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Journeys : RACT MNJ June July 2010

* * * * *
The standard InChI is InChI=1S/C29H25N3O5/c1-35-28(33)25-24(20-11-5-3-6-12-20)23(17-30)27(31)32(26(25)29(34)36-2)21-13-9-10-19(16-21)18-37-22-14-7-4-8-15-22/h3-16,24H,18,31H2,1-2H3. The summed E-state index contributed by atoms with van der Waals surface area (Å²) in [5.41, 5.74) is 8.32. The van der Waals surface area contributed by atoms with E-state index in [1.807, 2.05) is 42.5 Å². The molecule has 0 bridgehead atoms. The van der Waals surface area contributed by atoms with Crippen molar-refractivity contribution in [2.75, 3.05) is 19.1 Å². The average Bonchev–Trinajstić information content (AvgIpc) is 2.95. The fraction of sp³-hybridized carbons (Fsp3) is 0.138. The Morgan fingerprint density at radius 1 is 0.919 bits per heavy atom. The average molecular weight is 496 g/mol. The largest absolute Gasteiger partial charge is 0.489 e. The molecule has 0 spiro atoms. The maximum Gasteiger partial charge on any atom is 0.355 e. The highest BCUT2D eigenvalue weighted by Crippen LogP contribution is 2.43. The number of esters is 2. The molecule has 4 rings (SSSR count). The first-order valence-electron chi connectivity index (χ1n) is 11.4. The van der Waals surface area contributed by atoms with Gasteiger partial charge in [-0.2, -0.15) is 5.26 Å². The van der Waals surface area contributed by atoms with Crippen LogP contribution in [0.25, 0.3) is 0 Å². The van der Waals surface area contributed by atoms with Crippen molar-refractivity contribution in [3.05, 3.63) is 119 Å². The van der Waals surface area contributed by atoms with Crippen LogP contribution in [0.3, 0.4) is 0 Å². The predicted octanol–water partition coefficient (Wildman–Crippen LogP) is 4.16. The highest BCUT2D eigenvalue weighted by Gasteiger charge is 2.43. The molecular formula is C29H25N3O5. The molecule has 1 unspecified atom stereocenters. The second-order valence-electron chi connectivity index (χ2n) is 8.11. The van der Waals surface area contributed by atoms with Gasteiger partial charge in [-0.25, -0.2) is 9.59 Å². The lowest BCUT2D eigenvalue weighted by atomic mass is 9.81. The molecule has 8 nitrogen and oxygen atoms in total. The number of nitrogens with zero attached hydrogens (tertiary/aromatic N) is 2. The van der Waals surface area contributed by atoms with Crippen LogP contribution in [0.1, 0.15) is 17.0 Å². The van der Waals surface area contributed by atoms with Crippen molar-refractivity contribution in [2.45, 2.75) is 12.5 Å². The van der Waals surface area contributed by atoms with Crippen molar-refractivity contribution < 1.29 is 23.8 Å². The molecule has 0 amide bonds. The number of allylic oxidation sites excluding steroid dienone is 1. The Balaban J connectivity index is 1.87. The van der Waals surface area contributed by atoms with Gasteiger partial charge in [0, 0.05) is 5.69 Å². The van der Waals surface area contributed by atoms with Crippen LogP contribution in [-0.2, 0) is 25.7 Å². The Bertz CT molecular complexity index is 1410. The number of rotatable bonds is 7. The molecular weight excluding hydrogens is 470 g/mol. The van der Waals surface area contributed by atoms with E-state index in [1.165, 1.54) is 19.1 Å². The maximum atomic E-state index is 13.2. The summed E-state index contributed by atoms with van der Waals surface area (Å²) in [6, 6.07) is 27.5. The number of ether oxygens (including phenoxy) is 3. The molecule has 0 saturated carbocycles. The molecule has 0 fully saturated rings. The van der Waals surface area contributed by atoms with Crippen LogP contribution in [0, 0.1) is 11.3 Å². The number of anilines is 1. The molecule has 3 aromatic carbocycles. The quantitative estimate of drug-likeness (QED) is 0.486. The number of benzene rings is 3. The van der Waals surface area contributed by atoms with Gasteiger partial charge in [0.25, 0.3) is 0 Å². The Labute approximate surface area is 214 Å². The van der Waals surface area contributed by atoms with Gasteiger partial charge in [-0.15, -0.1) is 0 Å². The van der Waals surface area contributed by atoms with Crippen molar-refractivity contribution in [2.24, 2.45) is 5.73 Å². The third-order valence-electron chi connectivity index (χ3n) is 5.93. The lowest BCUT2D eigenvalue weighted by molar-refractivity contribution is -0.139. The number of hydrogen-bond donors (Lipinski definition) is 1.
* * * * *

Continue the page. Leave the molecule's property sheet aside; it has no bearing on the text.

In our community Your views Put an end to END speed limit signs Iam concer ned that 'End Speed Limit' signs are ambiguous, and cause confusion on Tasmanian roads. Why do they use them? I understand there is no open speed limit on Tasmanian roads, but I have also seen signs saying 'Speed limit 50 on Tasmanian roads, unless other wise signposted'. Surely it would be better to have a sign saying what the speed limit is, rather than saying what it's not! The Tasmanian Road Rules Handbook states that the default speed limits are 50km /h in built-up areas and 100km/h in country areas. However, I doubt tourists in the state would be aware of this, as many roads have a 110km/h limit. The Arthur Highway leaving Sorell is a good ex ample of this ambiguity. Just outside the tow n limit is an 'End 80' sign. I am sure many tourists travelling to Port Arthur (or indeed, many unaware locals) would not know what the speed limit is beyond that sign. I think it would save much confusion and guesswork to have signs showing clearly what the speed limit is. With the dreadful road toll that we are unfortunately know n for, the clearer our road signs and speed limits are, the better! Denise Hennessy Lindisfar ne Ithink I have the an swer to the conundr um about confusing speed limit signs. Having regularly passed 'End 80' signs on the Lyell Highway during the past year, I have pondered long and hard upon their meaning, but sadly conclude that there is only one logical course of action: to reduce my speed to 50km/h until I pass the next sign that tells me what the speed limit is. This conclusion is based on the blanket declaration that, in Tasm ania, the speed limit on all roads is 50km/h unless other wise signed. If someone can demonstrate a flaw in my logic, I would be eternally grateful; but I am sure that the only logical solution to the dilemma is to replace all the meaningless signs telling us what the speed limit is NOT, with signs telling us what the speed limit IS. Reg Parton Malbina One of the most fr ustrating occur rences on approaching roundabouts is when you see a vehicle on your right also approaching the roundabout with its left-hand indicator flashing. This indicates to me that the vehicle will exit immediately at the next exit in which I'm waiting. Often that driver keeps on going past the indicated exit! If it is a four-exit roundabout and the car is going straight on, the driver will indicate right prior to exiting. The thinking seems to be if you're deviating left from your straight line you indicate left and then right indicates you are retur ning to your original trajectory. The danger is if you think this vehicle is going to take the first exit and then you move off, you risk a collision due to his improper indication. How do we educate these people, as it is a very frequent misdemeanour? Perhaps police vigilance at roundabouts will result in these offenders being booked! Ian Kershaw Summerhill Distractions or selling points? Iwonder if some sales features on moder n cars can be distracting to drivers? That disembodied voice telling the driver where to go; that cr uise control, slowing reaction time in a quickly-developing crisis; that sweet (or not so sweet) music beguiling a driver with a momentary break in concentration; that TV screen that demands attention when it's later than you think. What do others say? Brian Miller Lenah Valley Got your R-plate yet? Iam 85 and still driving happily, though I know the day will come when I join my friends who no longer have their licences. I am in favour of driving tests for older people; we tend to believe we are still competent, in spite of ever-increasing traffic. But we see many cases of bad and thoughtless driving -- so why not a random test for people of all ages? Some older drivers could have a licence restricted to the local area they know well, with an 'R-plate' so that others can give them the same consideration that we should give to L-plate drivers. Stephen Cox Longford Roundabouts -- frustration and disbelief Icannot believe the letter printed recently on the subject of roundabouts, which claimed that signalling a left turn coming off a roundabout should be banned 'because it is dangerous'. I must admit that at first I thought it was a humorous letter, written tongue-in-cheek, but then I realised that he was serious. I always make a practice of signalling left tur ns when leaving a roundabout. I have noticed that it is rarely done by anyone else. If no-one is doing it, how can it be dangerous? As long as you put your indicator on before you get to the turn that you are going to take, it can harm no-one but it does indicate to a waiting driver that it is indeed safe to pull out and proceed. If you have your left indicator on and drive past a tur n-off, hitting another car, you are indeed in the wrong. Has your correspondent driven in any other state or overseas countries where all drivers seem to manage roundabouts with no proble m s? Robert LePage Cygnet June / July 2010 10
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